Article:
Now, for some reason not of our choosing, we cannot be thoroughly alive except as a result of such exercises as come under the headings: Work and Duty. That seems to be the law of Life--of Life which does not care a button about being aesthetic or wisely epicurean. The truth of it is brought home to us occasionally in one of those fine symbolical intuitions which are the true stuff of poetry, because they reveal the organic unity and symmetry of all existence. I am alluding to the sense of cloying and restlessness which comes to most of us (save when tired or convalescent) after a very few days or even hours shut up in quite the finest real gardens; and to that instinct, impelling some of us to inquire about the lodges and the ways out, the very first thing on coming down into some private park. Of course they are quite exquisite, those flowery terraces cut in the green turf, and bowling greens set with pines or statues, and balustraded steps with jars and vases. And the great stretches of park land with their solemn furbelowed avenues and their great cedars stretching _moire_ skirts on to the grass, are marvellous fine things to look upon....

But we want the ploughed fields beyond, the real woods with stacked-up timber, German fashion; the orchards and the kitchen gardens; the tracks across the high-lying sheep downs; the towing-paths where the barges come up the rivers; the deep lanes where the hay-carts have left long wisps on the overhanging elms; the high-roads running from village to village, with the hooded carts and bicycles and even the solemn Juggernaut traction-engines upon them. We want not only to rest from living, to take refreshment in life's kindly pauses and taste (like Candide in his arbour) the pleasantness of life's fruits. We want also to live.

But there is living and living. There is, unfortunately, not merely such breezy work-a-dayness as we have been talking of, but something very different indeed beyond the walls of our private garden. There are black, oozy factory yards and mangy grass-plots heaped with brickbat and refuse; and miles of iron railing, and acres of gaunt and genteel streets not veiled enough in fog; a metaphorical _beyond the garden walls_, in which a certain number of us graduate for the ownership of sooty shrubberies and clammy orchid houses. And we poor latter-day mortals have become so deadly accustomed to the routine of useless work and wasteful play, that a writer must needs cross all the _t_'s and dot all the _i_'s of his conviction (held also by other sentimentalists and cranks called Carlyle, Ruskin, and Morris) that the bread and wine of life are not grown in the Black Country; no, nor life's flowers in the horticultural establishments (I will not call them gardens) of suburban villas.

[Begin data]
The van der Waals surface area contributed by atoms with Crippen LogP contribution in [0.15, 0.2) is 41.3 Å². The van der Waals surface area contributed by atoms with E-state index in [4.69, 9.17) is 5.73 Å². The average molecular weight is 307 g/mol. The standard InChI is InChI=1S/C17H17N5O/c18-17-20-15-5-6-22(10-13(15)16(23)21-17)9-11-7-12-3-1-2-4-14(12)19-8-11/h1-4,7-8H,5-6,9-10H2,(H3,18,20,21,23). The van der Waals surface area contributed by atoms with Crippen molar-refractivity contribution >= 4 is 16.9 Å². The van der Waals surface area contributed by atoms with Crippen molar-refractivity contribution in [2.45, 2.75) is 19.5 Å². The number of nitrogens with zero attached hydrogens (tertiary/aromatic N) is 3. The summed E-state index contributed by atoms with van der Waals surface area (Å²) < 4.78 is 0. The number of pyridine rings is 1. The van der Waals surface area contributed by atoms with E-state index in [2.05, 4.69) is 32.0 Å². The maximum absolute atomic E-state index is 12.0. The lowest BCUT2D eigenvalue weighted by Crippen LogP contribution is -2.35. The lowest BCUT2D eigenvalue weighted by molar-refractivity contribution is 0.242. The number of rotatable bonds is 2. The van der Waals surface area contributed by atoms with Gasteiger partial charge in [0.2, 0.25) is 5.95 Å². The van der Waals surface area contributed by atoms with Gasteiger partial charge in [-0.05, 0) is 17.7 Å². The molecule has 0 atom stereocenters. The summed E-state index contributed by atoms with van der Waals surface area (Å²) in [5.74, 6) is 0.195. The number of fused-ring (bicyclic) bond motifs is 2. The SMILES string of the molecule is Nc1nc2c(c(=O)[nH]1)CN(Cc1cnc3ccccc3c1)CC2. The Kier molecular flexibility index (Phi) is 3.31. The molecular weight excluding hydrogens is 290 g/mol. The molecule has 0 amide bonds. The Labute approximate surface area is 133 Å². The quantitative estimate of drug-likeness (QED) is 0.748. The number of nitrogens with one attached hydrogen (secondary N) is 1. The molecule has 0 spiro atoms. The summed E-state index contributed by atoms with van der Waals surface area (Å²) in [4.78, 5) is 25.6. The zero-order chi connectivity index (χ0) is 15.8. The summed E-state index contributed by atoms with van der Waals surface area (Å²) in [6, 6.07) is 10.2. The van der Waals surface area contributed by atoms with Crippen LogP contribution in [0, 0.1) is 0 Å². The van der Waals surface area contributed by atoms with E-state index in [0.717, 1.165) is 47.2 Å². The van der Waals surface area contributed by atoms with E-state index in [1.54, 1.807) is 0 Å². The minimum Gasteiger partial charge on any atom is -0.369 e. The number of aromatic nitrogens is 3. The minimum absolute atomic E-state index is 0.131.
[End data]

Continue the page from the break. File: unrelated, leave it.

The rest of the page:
Fortunately, however, this casual-looking universe is not without its harmonies, as well as ironies. And one of these arrangements would seem to be that our play educates the aims and methods of our work. If we lay store by satisfactions which imply the envy and humiliation of other folk, why then we set about such work as humiliates our neighbours or fills them with enviousness, saving the case where others, sharing our tastes, do alike by us. Without going to such lengths (the mention of which has got me a reputation for lack of human sympathy) there remains the fact that if our soul happen to take delight in, let us say, futility--well, then, futility will litter existence with shreds of coloured paper and plaster comfits trodden into mud, as after a day of carnival at Nice. Nay, a still simpler case: if we cannot be happy without a garden as big as the grounds of an expensive lunatic asylum, why, then, all the little cottage gardens down the lane must be swept away to make it.

Now, the cottage gardens, believe me, are the best. They are the only ones which, being small, may be allotted in some juster future to every man without dispossessing his neighbour. And they are also the only ones compatible with that fine arable or dairy country which we all long for. Stop and look over the hedges: their flowers leave no scrap of earth visible between them, like the bedded-out things of grander gardens; and their vivid crimsons, and tender rose and yellow, and ineffable blue, and the solemn white which comes out in the evening, are seen to most advantage against the silvery green of vegetables behind them, and the cornfield, the chalk-pit under the beech trees beyond. The cottage flowers come also into closer quarters with their owners, not merely because these breathe their fragrance and the soil's good freshness while stooping down to weed, and prune, and water; but also, and perhaps even more, because the flowers we tend with our own hands have a habit of blooming in our expectations and filling our hopes with a sweetness which not the most skilful hired gardeners have ever taught the most far-fetched hybrids that they raise for clients.

Which, being interpreted, may be taken to mean that it is no use relying on artists, poets, philosophers, or saints to make something of the enclosed spaces or the waste portions of our soul: _Il faut cultiver notre jardin._

[The end]
Vernon Lee's essay: The Garden Of Life